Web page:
In automatic control systems it is often important to have valid information on whether a remote device has a proper power supply voltage or whether an actuator is currently powered on etc. As operation of some devices and actuators depends on AC while that of some others on DC voltage, we constructed two circuit variants, one suitable to AC, the other one to DC input voltage monitoring.
AC input circuit
! ! ! W A R N I N G ! ! !
INPUT VOLTAGE OF THIS CIRCUIT IS LETHAL
The first variant of the circuit is optimised for AC input voltages, from 100 to up to 470Vrms. This means that the circuit is able to withstand voltage amplitudes up to 470 * 1.4142 = 666 V. If the systems designer knows in advance that the circuit will have to detect only rather high voltages (e.g. higher than 180Vrms), then the two resistors can be of even higher resistances, which will make them produce significantly less thermal dissipation. Optimal resistances of these two resistors can easily be calculated if one observes that R4 limits optocoupler LED current to approximately 0.6mA:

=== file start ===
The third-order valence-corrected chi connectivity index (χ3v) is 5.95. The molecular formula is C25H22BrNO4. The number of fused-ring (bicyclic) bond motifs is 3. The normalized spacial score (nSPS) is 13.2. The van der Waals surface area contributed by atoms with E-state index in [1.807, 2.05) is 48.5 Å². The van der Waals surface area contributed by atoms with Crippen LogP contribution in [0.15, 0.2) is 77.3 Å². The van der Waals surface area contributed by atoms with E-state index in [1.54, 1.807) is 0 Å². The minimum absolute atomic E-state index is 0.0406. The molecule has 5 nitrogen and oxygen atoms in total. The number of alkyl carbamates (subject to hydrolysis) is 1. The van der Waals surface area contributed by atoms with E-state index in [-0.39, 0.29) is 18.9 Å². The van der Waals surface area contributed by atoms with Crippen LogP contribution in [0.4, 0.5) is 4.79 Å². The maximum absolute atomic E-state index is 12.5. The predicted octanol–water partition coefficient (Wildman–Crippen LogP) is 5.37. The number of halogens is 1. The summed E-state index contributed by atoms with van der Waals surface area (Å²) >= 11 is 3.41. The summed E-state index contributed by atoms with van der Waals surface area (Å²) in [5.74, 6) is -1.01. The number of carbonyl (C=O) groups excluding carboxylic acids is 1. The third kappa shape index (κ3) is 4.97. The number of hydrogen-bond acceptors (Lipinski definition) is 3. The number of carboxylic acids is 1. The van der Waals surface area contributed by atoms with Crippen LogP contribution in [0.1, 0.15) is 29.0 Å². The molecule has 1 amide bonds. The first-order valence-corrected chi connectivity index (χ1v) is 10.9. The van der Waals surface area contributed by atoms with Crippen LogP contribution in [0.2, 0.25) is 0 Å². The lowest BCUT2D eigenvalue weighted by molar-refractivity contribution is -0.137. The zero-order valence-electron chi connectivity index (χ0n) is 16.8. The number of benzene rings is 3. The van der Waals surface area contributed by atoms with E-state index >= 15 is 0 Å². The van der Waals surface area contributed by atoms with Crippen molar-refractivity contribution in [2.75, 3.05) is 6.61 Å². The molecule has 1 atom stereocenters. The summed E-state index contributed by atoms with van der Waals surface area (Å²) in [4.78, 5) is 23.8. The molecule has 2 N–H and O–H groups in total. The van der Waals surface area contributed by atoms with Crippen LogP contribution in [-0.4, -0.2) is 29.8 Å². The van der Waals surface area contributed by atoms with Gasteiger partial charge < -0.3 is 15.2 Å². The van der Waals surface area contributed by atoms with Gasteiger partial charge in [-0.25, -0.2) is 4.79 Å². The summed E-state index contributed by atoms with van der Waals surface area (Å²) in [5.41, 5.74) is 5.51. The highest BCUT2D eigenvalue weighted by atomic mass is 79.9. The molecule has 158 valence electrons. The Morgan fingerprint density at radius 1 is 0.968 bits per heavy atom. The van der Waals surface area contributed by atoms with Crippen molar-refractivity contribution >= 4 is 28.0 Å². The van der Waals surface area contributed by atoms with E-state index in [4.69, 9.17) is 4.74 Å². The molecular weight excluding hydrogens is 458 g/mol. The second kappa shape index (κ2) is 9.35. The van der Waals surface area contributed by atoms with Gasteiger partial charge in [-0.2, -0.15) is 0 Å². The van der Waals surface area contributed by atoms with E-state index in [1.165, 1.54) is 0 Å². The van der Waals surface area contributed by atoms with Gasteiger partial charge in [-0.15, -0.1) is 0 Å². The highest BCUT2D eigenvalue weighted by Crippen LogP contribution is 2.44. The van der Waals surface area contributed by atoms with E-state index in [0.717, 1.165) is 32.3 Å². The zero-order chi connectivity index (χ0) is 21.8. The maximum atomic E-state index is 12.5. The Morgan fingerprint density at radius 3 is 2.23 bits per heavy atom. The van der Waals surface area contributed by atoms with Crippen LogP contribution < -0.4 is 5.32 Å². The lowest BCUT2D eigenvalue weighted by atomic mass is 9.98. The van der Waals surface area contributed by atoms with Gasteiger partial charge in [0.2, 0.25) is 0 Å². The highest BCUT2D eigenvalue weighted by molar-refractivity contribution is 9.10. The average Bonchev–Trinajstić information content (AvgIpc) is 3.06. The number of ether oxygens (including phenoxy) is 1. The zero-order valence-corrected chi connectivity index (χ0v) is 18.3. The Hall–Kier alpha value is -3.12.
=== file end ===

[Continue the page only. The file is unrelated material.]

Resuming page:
R1opt = R2opt = 1/2 * ((Vrms - Vzener) / 0.6mA)
Note that we used RMS voltage in the previous formula instead of peak amplitude value as in practice this proved to be the easiest way of taking into account several factors: the expected statistical spread of rated resistances (usually 5%), the minimum conduction angle needed to recharge C1 in each AC half-period (around 25°), possible variations in input voltage (10%) etc. After all, high AC voltages are usually specified by their RMS rather than peak-to-peak value, so this simple implicit approach seems to be doubly justified.
The expected power dissipation on R1 and R2 can be calculated as:
P1min = P2min = 1/2 * (Vrms - Vzener)2 / (R1 + R2)
It is advisable to pick resistors with at least 2x higher rated maximum dissipation than the calculated value, as it translates to much lower spot temperatures on the device PCB and to correspondingly much better long term reliability of the whole unit. Carbon film components are preferred in this application as they tend to behave better than metal-film ones with respect to occasional overvoltages which generate peak temperature stresses.
Although overall input circuit dissipation could be reduced by replacing one (or even both) input resistor by a high voltage capacitor, we do not recommend doing that as such input current limiting would act as a short circuit to transient overvoltages, exposing D1 and optocoupler input LED to unnecessarily high voltage and current spikes. Since overvoltages even higher than 10kV are not uncommon in AC grid, that would effect the reliability of the circuit in a significantly detrimental way.